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As you are aware, Google (NASDAQ:GOOG) and Yahoo (NASDAQ:YHOO) have cashed in big time from the mortgage boom. Direct lenders, conventional banks and lead aggregators like Lending Tree, Nextag and have all paid top dollar to drive online traffic to their site. Keywords like "mortgage" and "refinance" have gone for as high as $20 to $30 per click during peak times.

The spate in the mortgage business started last year with interest rates rising, ARM's resetting and consumers starting to default heavily. This was the tipping point that had a lot of real estate and mortgage investors worried. This year, the problem has been exacerbated further with HSBC's (HBC) recent announcement regarding a jump in delinquincies, New Century's (NEW) similar woes and Novastar's (NFI) announcement yesterday regarding no taxable income for the forseeable future.

And all this amidst Wells Fargo's (NYSE:WFC) announcement about job cuts in their sub-prime division, H&R Block's (NYSE:HRB) planned sale of their wholesale mortgage business unit and Ameriquest's many many issues.

So how does all this mortgage news affect the Online Search business? Its quite simple really. Mortgage companies, including the ones above, have all been heavy contributors to Google's coffers. Yahoo too, but not as much as Google. Now for the good stuff. One of the lead aggregators that I happen to know, that was selling leads to mortgage companies for almost $50 per lead, recently dropped prices drastically by 80%. This means that they are either losing money on every lead they sell (I think not), or they are acquiring these leads for much cheaper (Yes!).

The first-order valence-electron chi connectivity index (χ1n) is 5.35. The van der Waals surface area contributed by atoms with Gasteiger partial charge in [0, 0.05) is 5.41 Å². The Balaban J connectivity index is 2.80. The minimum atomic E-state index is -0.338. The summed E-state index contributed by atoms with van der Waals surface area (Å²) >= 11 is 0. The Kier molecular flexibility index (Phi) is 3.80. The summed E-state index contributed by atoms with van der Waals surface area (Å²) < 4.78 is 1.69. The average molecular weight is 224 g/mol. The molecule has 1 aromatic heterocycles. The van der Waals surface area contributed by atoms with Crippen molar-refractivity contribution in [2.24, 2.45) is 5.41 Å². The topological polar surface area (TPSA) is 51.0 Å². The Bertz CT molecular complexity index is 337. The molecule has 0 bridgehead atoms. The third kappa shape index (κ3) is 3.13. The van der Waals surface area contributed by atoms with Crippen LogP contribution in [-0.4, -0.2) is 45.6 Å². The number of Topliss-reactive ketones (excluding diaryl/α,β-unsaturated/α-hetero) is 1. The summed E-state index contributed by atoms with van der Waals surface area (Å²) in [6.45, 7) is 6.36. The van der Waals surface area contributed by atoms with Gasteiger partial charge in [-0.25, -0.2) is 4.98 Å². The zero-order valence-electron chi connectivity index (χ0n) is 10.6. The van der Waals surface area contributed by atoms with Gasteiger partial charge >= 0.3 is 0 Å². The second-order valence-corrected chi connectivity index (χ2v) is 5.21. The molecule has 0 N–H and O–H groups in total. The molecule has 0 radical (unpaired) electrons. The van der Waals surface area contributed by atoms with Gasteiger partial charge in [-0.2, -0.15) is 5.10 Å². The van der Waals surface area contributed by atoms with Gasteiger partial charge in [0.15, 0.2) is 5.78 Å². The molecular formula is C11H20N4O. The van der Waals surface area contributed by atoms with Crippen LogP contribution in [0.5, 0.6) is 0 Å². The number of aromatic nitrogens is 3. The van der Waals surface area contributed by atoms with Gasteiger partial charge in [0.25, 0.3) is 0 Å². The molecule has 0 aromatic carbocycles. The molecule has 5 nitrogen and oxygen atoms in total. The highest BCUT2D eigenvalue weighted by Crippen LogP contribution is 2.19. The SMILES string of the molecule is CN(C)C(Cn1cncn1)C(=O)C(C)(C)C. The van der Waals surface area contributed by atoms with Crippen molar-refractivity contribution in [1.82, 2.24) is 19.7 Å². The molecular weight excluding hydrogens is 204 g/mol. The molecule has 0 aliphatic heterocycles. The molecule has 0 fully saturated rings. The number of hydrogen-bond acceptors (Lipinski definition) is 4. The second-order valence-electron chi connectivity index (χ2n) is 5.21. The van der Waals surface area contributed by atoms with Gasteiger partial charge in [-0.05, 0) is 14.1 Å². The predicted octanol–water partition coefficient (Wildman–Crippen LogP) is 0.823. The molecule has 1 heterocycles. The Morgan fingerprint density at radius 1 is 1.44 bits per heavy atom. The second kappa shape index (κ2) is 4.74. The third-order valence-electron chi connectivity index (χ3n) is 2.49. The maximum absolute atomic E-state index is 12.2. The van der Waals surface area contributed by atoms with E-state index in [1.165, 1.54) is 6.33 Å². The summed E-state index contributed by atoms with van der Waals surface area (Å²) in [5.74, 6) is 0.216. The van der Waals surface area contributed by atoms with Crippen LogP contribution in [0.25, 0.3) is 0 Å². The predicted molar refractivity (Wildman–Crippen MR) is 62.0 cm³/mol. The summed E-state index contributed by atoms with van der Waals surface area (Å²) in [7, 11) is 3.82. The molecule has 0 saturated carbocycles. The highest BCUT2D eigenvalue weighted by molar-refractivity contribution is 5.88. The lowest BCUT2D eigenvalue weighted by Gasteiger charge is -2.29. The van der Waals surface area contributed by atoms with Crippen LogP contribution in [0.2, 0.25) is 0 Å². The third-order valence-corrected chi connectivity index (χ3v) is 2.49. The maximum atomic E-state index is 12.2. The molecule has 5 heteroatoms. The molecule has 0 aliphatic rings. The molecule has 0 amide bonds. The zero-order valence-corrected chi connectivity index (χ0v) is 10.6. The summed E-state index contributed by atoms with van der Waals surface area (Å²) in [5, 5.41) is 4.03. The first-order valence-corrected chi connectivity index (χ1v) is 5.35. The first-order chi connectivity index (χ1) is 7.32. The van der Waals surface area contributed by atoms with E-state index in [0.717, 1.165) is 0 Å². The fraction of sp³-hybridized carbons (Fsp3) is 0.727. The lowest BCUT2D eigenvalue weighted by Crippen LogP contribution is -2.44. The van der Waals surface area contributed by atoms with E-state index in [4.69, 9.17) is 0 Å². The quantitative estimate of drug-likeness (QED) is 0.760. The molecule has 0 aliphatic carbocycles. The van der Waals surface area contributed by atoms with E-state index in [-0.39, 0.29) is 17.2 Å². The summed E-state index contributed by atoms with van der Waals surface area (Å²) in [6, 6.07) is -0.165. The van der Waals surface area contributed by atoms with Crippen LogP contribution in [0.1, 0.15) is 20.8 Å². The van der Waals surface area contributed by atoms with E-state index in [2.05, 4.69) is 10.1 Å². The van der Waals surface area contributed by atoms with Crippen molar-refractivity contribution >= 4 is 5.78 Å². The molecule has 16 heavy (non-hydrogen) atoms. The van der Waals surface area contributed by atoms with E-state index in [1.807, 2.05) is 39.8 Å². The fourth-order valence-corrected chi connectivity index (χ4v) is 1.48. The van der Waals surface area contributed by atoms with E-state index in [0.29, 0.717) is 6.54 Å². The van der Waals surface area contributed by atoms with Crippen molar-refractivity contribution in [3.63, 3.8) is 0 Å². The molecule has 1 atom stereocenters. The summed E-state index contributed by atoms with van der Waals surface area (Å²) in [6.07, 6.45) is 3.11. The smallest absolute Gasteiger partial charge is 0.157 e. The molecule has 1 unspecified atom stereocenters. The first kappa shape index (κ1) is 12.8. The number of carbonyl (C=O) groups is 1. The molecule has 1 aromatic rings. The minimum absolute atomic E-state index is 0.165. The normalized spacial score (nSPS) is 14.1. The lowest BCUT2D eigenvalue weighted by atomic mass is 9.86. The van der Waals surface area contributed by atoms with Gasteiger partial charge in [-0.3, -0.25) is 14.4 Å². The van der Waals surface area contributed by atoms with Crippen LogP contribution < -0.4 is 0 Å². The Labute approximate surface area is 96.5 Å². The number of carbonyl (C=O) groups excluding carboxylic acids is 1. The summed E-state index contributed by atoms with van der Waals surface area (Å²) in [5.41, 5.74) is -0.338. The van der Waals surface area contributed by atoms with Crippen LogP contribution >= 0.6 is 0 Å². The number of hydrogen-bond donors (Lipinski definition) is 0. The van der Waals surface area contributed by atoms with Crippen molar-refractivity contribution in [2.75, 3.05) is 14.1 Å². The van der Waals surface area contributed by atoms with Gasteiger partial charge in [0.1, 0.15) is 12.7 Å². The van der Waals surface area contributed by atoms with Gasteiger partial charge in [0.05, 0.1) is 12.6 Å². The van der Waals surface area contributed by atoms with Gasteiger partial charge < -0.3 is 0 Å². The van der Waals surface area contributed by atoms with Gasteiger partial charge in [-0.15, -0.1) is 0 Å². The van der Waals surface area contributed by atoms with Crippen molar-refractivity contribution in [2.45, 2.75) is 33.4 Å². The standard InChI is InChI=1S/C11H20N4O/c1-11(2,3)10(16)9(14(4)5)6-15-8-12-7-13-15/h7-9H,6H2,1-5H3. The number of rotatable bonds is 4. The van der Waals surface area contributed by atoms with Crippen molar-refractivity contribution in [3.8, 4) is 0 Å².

And surely, this company couldn't acquire very many leads by bidding low for mortgage related keywords. So the only logical explanation is that lenders and aggregators across the board have dropped their bid prices by up to 80%, which ultimately affects Google's bottom line.

Obviously mortgage companies are not the only advertisers on search engines, but over the last couple of years, I can imagine them to be the more aggressive bidders. The impact of this to Google's earnings will be significant and will probably show up in their Q1 earnings for the U.S. markets, although its anybody's guess what percentage of Google's business comes from this sector.

So while I am a long-term bull on Google, and one of my predictions almost a year ago was that Google will be at $800 within 4-6 years still holds true, I am short-term bearish on the stock. For long-term investors, its an opportunity to buy at pull-backs.

Full Disclosure: I own GOOG but my position can change anytime without notice.

Source: Subprime Mortgage Bust Could Create Ad Trouble for Google